Mark Zuckerberg glided through first senate committee hearings on Tuesday 9th April 2018 like an AI given a bunch of old Atari games and mastered them to superhuman level in 24 hours. He blew his questioners, Red and Blue, away like a series of slow moving pixels. But Zuckerberg is no Demis Hassabis and Facebook is no DeepMind. The Senate committee hearing demonstrated reasonable grounds for an amendment to abolish this unrepresentative club of incompetent analogues who are clueless to the dangers lurking in the digital world.
What we witnessed was a roomful of press watching senators in Washington, D.C., at event not unlike a police line up trying to identify the suspect. Only the elected officials had no idea of the crimes Zuckerberg might have committed. They don’t read legislation because they don’t have the attention span or they have not done sufficient research to understand the complexity and range of issues involved. Why should they read about digital technology, social media, data mining, AI and information collection? The US senators cracked their knuckles, a bit stiff from all that dragging on the ground, and winged it. They asked the kind of lazy, half-assed questions your old uncle whose technical knowledge terminated with the jukebox and pinball machine would have asked. On one level their performance makes for highly amusing reading. On another level if you’re not horrified by their performance, then you need to rethink what is at stake.
Facebook isn’t just an online advertising company turning a pretty profit for their shareholder by hawking information to anyone with a pet rock business seeking to expand theircustomer base, or some Third-World hellholes seeking to gather a lynch mob. Facebook is the gateway drug to a serious addiction; they work to maintain their sticky pages with the intention of causing you to feel painful withdrawal whenever you leave the special community with all of your ‘friends’ who share your interest in slitting the throat of your neighbors.
Facebook is also the major social media platform in many countries where the population has been under the yoke of strongmen dictators for so long they have mistaken the yoke for a normal shirt collar. What dictator could resist the temptation to create communities of ‘friends’ who support your ethnic cleansing and genocide or a platform for a repressive regime to control and guide the thoughts of its citizens? Facebook made it easy for them. Or you want to mess around with another country by egging on the worst instincts of one side or another, hey, why not hire a platoon of gamers and computer nerds to help? The new digital community has gathered by murky political operatives. These click farmers are examples of the entry of a new digital agricultural age. They work for pizza, gold stars, and hotel vouchers.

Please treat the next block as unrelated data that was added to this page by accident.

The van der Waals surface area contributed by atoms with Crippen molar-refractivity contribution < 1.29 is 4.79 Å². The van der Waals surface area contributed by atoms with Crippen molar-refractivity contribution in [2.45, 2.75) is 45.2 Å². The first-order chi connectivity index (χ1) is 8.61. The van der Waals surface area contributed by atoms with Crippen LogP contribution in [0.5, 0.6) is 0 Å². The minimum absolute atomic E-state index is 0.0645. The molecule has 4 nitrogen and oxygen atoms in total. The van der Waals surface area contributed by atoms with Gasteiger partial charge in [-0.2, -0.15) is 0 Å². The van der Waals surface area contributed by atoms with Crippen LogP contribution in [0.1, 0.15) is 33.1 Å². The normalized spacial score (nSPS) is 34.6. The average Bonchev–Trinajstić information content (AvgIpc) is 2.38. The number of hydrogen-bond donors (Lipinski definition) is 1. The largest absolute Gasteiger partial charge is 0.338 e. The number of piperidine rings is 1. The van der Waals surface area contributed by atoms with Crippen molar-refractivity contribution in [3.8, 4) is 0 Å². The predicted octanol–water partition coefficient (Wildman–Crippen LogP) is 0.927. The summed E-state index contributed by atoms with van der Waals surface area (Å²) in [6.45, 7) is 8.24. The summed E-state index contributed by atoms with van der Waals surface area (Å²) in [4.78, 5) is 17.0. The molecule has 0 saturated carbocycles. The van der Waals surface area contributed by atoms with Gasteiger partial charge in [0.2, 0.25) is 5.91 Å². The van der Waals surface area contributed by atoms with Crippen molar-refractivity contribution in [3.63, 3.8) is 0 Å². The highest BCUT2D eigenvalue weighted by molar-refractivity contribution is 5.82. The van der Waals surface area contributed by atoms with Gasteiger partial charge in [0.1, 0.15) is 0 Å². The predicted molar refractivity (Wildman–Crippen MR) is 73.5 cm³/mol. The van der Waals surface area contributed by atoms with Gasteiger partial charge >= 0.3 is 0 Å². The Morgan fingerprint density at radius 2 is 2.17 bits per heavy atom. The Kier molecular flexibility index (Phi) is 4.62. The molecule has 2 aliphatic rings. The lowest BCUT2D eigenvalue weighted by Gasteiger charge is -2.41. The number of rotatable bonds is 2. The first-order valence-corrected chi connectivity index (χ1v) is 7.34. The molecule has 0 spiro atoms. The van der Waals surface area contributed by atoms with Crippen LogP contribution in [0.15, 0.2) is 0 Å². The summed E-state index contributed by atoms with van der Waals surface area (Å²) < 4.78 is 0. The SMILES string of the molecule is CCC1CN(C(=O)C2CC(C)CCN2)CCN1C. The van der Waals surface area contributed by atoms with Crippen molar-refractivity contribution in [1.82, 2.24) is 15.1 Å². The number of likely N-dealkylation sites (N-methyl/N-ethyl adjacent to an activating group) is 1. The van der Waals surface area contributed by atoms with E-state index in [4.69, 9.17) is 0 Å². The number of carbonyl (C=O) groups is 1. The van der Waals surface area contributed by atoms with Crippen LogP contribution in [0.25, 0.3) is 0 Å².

There are 2 billion people using Facebook. What happens to all of that information collected about information you? It’s sold. You are sold. What your like, read, desire along with your prejudices, biases, and plans are recorded. Where does the information go? To that big iCloud vacuum cleaner bag. Facebook has created a digital climate change in this bloated information atmosphere; one they harvest, control, trade and own. Like the other climate change, this one threatens humanity with a long drawn out political winter. That’s a pretty serious charge. Explain. Zuckerberg’s little digital empire has invaded, captured, done business in 150 countries. Facebook is in business with some of the worst elements on the planet. Zuckerberg is a more polished than Donald Trump. For different reasons, each one is exposing us to major political risks.
Political thugs with street smarts figure out what Congress still doesn’t understand. All that prevents Facebook from further consolidating its empire and overcoming limitations the current hardware capacity to process all that information, is the development of AI. Once the Facebook system is much smarter, efficient it can be optimized to rig the institutional infrastructure found in any political setting.
What happens when country after country has installed the Potemkin village and all of its citizens believe it is real?